"I think saying 'non-voting members' creates a separation that we don't need in this community," she added. "We don't need to be exclusive, or exclusionary. We need to include people. There are committees that would suffer greatly, Recreation being one of them."

Resident George Temple said the Finance Committee members did tend to vote on whether to forward recommendations to the Board.

Leach argued that the Board tends "to go along with the recommendations of its committees."

Jane Leach noted that the ARB does make decisions that impact a homeowner's use of their property, without first going through the Board of Directors.

"The Board is the only group that has the right to make a decision," Resident Jim Allen said, "so a lot of the rest of this stuff is a red herring. You just had two people resign. You are having difficulty getting people to serve on committees."

"How can a committee be representative when you exclude somebody just because they are not a member?" Allen asked. "I don't get it. It doesn't have anything to do with their competence."

"You are missing a talent pool that is out there that is willing to serve and be excluding them I think you are doing something that is self-destructive."

In the end, Leach's motion, that renters and other non-member residents of Seven Lakes North and South can serve in a non-voting advisory role on all committees except Judicial, was moved to the Open Meeting in a four-to-one vote, with Director Racine opposed.

Read more: SLLA Board Looking for Two Members

From SLLA Community Manager Ray Sohl:

Late Friday night /early Saturday morning vandals broke bottles on the pool deck and defecated on the lifeguard stand.  This required closing the pool.  The pool will re-open at 3:00 pm on Sunday. The Association has zero tolerance for malicious damage to community property and facilities.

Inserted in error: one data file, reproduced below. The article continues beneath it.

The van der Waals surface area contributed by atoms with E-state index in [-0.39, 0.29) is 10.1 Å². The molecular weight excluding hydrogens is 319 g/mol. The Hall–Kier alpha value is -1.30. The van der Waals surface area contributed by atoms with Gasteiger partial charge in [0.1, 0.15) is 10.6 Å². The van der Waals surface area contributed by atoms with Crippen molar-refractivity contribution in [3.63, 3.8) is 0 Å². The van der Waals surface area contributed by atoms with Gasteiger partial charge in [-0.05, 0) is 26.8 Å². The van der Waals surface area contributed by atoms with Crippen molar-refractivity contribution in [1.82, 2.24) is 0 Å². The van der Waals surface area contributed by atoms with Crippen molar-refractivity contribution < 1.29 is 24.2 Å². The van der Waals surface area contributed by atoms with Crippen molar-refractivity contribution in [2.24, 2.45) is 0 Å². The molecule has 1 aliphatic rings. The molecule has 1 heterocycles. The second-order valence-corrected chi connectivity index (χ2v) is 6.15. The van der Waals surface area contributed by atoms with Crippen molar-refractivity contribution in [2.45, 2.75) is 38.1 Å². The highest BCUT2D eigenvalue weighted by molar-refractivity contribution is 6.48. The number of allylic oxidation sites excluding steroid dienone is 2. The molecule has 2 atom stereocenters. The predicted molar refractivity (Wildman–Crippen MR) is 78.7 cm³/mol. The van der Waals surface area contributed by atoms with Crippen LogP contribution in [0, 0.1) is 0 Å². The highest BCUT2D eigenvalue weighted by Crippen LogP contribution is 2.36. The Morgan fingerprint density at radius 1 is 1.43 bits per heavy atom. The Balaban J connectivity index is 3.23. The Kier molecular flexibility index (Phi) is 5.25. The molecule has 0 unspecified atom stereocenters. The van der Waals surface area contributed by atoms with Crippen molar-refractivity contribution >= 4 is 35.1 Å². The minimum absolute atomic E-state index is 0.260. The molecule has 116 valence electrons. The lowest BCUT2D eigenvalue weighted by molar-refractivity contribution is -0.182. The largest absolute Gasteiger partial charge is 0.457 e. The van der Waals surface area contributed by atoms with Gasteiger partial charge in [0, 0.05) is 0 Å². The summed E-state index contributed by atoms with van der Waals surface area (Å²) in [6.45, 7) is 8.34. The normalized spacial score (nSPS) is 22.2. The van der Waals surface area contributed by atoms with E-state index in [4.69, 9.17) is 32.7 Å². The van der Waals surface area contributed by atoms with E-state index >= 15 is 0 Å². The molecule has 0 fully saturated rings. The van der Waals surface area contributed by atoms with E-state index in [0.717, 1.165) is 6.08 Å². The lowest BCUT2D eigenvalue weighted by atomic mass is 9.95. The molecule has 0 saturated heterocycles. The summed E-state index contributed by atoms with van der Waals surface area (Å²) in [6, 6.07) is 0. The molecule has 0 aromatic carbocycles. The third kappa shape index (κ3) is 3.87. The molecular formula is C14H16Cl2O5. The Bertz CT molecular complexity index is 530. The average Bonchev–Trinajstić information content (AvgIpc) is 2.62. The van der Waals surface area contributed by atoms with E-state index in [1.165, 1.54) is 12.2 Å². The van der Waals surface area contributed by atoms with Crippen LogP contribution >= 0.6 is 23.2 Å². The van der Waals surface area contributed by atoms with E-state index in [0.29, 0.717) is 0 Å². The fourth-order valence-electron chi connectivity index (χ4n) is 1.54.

A reward will be offered for information leading to the arrest & conviction of persons responsible for vandalism.  It's important to report vandalism to correct the situation and prevent this from happening again. If you catch someone in the act of spray painting a building, stealing a sign, or otherwise destroying or vandalizing property, immediately call 911 and the North Gate @ 910-673-4938.

Vandalism Costs… Ultimately, every owner pays the bills for damaged equipment, stolen signs, and vandalized parks. The Association maintenance staff has spent hours cleaning up graffiti, repairing buildings, and replacing equipment.

Action being taken:

1.   Surveillance cameras will be installed

2.   Moore County Sheriff will increase coverage

3.   SLLA Security will increase patrols

4.   Reward will be posted

The Moore County Board of Education plans to appoint another board member in a special meeting on Wednesday, June 17, filling one of three vacant seats.

Chairman Bruce Cunningham told The Times that the Board's attorney, Ken Soo, has advised making the appointment as a precaution, to help ensure that the Board maintains a quorum and can legally take action.